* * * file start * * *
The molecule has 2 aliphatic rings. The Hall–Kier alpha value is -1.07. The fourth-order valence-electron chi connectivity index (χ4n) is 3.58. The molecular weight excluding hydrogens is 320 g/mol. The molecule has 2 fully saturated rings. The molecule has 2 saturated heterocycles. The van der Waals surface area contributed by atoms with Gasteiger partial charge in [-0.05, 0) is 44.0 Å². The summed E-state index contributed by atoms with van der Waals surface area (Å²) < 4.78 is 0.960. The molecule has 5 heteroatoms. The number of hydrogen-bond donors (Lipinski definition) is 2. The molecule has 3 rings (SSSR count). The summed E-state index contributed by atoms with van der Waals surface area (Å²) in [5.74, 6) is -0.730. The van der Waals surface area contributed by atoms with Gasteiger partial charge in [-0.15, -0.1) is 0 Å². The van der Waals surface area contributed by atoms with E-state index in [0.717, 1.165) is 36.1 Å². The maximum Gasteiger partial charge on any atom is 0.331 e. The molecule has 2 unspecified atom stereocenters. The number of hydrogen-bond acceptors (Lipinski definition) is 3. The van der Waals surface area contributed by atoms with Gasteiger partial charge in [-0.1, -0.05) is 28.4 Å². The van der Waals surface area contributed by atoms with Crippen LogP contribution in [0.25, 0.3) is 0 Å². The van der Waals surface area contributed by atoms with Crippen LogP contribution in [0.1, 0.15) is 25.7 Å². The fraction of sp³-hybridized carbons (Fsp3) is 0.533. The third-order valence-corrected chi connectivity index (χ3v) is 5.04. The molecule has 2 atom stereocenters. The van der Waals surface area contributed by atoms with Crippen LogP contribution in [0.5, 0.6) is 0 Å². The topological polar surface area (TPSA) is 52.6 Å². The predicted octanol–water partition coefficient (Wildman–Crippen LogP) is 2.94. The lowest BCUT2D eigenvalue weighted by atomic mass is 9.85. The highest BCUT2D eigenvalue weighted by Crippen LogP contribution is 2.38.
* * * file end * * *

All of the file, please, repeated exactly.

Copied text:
The molecule has 2 aliphatic rings. The Hall–Kier alpha value is -1.07. The fourth-order valence-electron chi connectivity index (χ4n) is 3.58. The molecular weight excluding hydrogens is 320 g/mol. The molecule has 2 fully saturated rings. The molecule has 2 saturated heterocycles. The van der Waals surface area contributed by atoms with Gasteiger partial charge in [-0.05, 0) is 44.0 Å². The summed E-state index contributed by atoms with van der Waals surface area (Å²) < 4.78 is 0.960. The molecule has 5 heteroatoms. The number of hydrogen-bond donors (Lipinski definition) is 2. The molecule has 3 rings (SSSR count). The summed E-state index contributed by atoms with van der Waals surface area (Å²) in [5.74, 6) is -0.730. The van der Waals surface area contributed by atoms with Gasteiger partial charge in [-0.15, -0.1) is 0 Å². The van der Waals surface area contributed by atoms with E-state index in [0.717, 1.165) is 36.1 Å². The maximum Gasteiger partial charge on any atom is 0.331 e. The molecule has 2 unspecified atom stereocenters. The number of hydrogen-bond acceptors (Lipinski definition) is 3. The van der Waals surface area contributed by atoms with Gasteiger partial charge in [-0.1, -0.05) is 28.4 Å². The van der Waals surface area contributed by atoms with Crippen LogP contribution in [0.25, 0.3) is 0 Å². The van der Waals surface area contributed by atoms with Crippen LogP contribution in [0.1, 0.15) is 25.7 Å². The fraction of sp³-hybridized carbons (Fsp3) is 0.533. The third-order valence-corrected chi connectivity index (χ3v) is 5.04. The molecule has 2 atom stereocenters. The van der Waals surface area contributed by atoms with Crippen LogP contribution in [0.5, 0.6) is 0 Å². The topological polar surface area (TPSA) is 52.6 Å². The predicted octanol–water partition coefficient (Wildman–Crippen LogP) is 2.94. The lowest BCUT2D eigenvalue weighted by atomic mass is 9.85. The highest BCUT2D eigenvalue weighted by Crippen LogP contribution is 2.38.